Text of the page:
By Danny Vasquez
A tempest of hilarious jokes and heartfelt moments took the stage at East Los Angeles College’s first musical in their new Proscenium theatre with “Dream On” last Friday. ELAC’s Theatre Arts Department teamed up with the Music Department to produce an entertaining night of music and comedy.
“Dream On,” students performed the first musical on their new stage, blended music, theater and dance into a big extravaganza of a show. The only problem was that the music was too loud to hear the singers in a few of the songs.
The story took the audience on a voyage with a rich materialistic family and employee that got swept away into a tempest wind and separated on a mysterious island.
The family, separated and lost, find themselves in an island that is ruled by a wizard named Prospero, played by Joseph Arquette, who is accompanied by mischievous dancing musical Harpies.
Arquette’s performance as the strong dominant Prospero was spectacular and showed off his vocal chords and acting ability. His vocal ability was captivating with a powerful opening number entitled “Tempest” that proved his strength as a singer. He created a storm of emotions with his voice and power from his dominant dramatic character.
Arthur’s wife Lolly, played by Carilla Clements, and employee Stephan, played by Anthony Masushige, find each other and believe that Arthur and Freddie, played by Roani Nile Whent, were caught in the tempest and died. Stephan starts to seduce Lolly and she goes along with it.
Lolly and Stephan were a duo of laughter with their seductive comedy style. Clements was a comedy genius as the character Lolly. She made this materialistic Brooklyn woman loveable and funny.
The island was infested with playful Harpies and a spirit named Ariel, played by Samantha Saenz, who did all Prospero’s dirty work. Ariel brought mischief and treachery to the visitors in return for her freedom from Prospero.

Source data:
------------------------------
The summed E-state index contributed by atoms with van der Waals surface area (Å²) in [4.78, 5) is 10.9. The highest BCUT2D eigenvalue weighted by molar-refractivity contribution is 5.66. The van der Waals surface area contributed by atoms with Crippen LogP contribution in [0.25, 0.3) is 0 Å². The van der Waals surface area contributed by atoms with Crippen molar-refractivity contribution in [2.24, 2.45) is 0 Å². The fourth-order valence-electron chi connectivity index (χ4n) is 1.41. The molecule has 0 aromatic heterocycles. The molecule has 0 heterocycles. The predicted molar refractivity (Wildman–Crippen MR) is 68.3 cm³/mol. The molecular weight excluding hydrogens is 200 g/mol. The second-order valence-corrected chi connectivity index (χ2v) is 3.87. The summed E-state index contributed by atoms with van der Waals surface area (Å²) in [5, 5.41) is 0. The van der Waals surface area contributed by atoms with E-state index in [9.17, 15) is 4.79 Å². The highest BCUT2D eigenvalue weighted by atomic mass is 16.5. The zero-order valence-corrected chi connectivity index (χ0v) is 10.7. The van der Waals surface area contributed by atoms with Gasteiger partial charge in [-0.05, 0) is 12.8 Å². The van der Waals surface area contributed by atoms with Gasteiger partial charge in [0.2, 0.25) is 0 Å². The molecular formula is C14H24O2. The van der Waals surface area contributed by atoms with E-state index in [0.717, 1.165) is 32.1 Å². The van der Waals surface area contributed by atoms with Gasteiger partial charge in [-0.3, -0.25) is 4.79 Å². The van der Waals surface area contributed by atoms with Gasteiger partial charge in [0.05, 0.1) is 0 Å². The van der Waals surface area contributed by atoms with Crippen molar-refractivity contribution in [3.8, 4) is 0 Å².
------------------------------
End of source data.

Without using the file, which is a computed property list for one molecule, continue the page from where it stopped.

Ariel was a little ball of joy and a pleasure to watch. Her character was childlike and playful, but she still kept her seriousness as a performer. Saenz kept the momentum and playful quality of her character throughout her entire performance.
A monumental song, “Get Down,” brought seriousness to her role as she rose up like a phoenix and dominated the show.
Ariel was everywhere throughout the play even when she didn’t have lines to speak she would be somewhere in the background. She was conducting the music and pretending to play a non-existent violin.
More captivating performances were those of the combined efforts of Arthur and Lolly’s son Freddie and Prospero’s daughter Miranda, played by Angelene Storey, who brought forbidden love into to mix of the play.
Whent was energetic and funny while Storey’s was more serious and worrisome. Both their performance were heartfelt to watch as they displayed a convincing amount of affection toward each other and created realistic chemistry.
Overall, the musical was hilarious and entertaining to watch.
“Dream On” runs through March 24.